Ontario large building ("Part 3") embodied carbon benchmarking

Mantle Developments is working with the Ha/f Research Studio at the University of Toronto Daniels Faculty of Architecture and the City of Toronto to develop updated embodied carbon policy recommendations for the Toronto Green Standard. Achieving ‘Tier 1’ of this standard is required to get a building permit in Toronto (the 4th most populous city in North America after Mexico City, New York, and LA, in case you didn’t know).

We are happy to share our initial survey and self-reported benchmarking results for 41 projects.


  • slide 24 (benchmarking by building type)
  • slide 28 (26% reduction in embodied carbon through 3 simple material substitutions on a pilot project)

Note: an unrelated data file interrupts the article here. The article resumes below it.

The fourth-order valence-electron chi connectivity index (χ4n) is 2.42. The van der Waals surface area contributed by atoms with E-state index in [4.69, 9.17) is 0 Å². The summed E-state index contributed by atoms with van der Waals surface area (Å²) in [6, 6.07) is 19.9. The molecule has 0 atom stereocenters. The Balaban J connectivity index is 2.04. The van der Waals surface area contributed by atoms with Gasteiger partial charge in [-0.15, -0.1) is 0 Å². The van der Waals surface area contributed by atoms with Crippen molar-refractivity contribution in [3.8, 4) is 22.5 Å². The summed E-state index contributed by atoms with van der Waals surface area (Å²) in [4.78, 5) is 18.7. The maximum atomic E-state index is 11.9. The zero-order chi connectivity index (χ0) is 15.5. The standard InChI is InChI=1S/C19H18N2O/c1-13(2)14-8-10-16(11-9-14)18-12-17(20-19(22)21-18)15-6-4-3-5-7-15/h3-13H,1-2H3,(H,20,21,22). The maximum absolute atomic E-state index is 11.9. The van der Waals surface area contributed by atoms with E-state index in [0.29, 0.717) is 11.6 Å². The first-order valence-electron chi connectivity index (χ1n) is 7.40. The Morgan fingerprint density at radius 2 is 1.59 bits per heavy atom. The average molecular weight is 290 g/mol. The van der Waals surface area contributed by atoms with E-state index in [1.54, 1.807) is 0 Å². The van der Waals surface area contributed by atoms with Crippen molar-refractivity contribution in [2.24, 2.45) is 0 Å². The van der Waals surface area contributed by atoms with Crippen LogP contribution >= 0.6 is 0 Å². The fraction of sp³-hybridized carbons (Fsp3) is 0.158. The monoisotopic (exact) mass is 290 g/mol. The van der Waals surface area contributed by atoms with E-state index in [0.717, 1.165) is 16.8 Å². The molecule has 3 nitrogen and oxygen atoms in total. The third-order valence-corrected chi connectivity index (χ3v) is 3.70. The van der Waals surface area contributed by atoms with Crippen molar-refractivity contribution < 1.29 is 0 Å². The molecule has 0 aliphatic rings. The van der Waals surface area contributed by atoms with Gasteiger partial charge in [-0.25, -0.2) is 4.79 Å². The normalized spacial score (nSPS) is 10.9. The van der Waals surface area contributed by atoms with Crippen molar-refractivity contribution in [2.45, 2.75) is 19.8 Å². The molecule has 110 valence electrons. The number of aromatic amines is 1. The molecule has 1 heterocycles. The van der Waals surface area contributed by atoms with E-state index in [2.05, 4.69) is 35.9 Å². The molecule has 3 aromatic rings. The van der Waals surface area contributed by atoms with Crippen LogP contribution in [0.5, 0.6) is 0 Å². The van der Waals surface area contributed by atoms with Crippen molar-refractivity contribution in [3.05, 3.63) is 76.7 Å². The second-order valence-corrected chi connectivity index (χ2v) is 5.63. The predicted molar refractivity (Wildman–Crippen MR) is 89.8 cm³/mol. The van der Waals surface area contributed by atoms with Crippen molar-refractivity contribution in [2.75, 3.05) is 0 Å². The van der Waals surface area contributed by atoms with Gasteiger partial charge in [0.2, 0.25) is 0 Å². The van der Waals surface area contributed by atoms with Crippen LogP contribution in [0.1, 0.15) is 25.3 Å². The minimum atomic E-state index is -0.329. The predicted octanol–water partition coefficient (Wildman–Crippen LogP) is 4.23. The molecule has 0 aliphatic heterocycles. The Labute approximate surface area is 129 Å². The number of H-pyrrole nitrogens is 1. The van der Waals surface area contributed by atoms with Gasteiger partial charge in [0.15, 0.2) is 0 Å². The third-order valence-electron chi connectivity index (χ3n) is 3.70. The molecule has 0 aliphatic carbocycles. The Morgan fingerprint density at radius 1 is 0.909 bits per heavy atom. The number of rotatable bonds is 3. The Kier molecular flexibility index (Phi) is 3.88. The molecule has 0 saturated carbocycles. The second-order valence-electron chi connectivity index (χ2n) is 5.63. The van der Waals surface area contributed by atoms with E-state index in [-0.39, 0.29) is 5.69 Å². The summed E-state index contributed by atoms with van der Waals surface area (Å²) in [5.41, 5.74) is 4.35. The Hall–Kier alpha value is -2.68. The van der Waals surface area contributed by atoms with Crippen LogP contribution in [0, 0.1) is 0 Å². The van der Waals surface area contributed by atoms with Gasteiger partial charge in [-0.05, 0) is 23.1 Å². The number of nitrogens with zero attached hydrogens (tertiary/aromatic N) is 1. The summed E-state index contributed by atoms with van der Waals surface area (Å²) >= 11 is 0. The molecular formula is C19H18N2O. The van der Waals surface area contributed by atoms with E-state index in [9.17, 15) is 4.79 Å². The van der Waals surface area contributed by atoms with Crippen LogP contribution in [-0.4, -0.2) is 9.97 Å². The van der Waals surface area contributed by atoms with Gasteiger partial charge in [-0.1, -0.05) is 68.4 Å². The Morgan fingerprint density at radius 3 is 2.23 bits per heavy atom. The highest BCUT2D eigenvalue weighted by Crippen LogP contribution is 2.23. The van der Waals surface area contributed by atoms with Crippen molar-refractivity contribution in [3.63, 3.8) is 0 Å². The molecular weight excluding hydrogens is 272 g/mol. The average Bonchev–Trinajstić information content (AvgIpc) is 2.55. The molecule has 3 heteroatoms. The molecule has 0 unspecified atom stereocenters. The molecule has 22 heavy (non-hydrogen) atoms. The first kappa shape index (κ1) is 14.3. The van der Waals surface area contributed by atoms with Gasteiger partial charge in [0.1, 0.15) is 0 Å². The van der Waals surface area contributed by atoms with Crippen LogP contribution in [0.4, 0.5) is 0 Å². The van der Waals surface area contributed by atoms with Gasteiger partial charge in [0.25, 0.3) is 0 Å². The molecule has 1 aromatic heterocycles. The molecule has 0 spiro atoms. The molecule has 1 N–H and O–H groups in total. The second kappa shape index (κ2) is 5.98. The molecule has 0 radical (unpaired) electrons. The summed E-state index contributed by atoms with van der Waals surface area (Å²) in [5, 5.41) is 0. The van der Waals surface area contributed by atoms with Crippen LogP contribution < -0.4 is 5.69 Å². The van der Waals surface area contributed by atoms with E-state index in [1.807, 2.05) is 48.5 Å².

• slide 29 (36% whole life carbon reduction to 2050 through the inclusion of solar PV panels on a pilot project).

One interesting key finding is that taller buildings seem to have a higher embodied carbon intensity. We attribute this to stronger materials being required and also greater sub-surface works like foundations and underground parking. However, it is generally known that taller buildings lead to increased urban densification which has carbon benefits including less transportation emissions.

We are interested in reviewing any existing research into the carbon trade-offs of high rise buildings: higher embodied emission intensity vs decreased sprawl. If anyone knows of resources examining this please share. Thank you!

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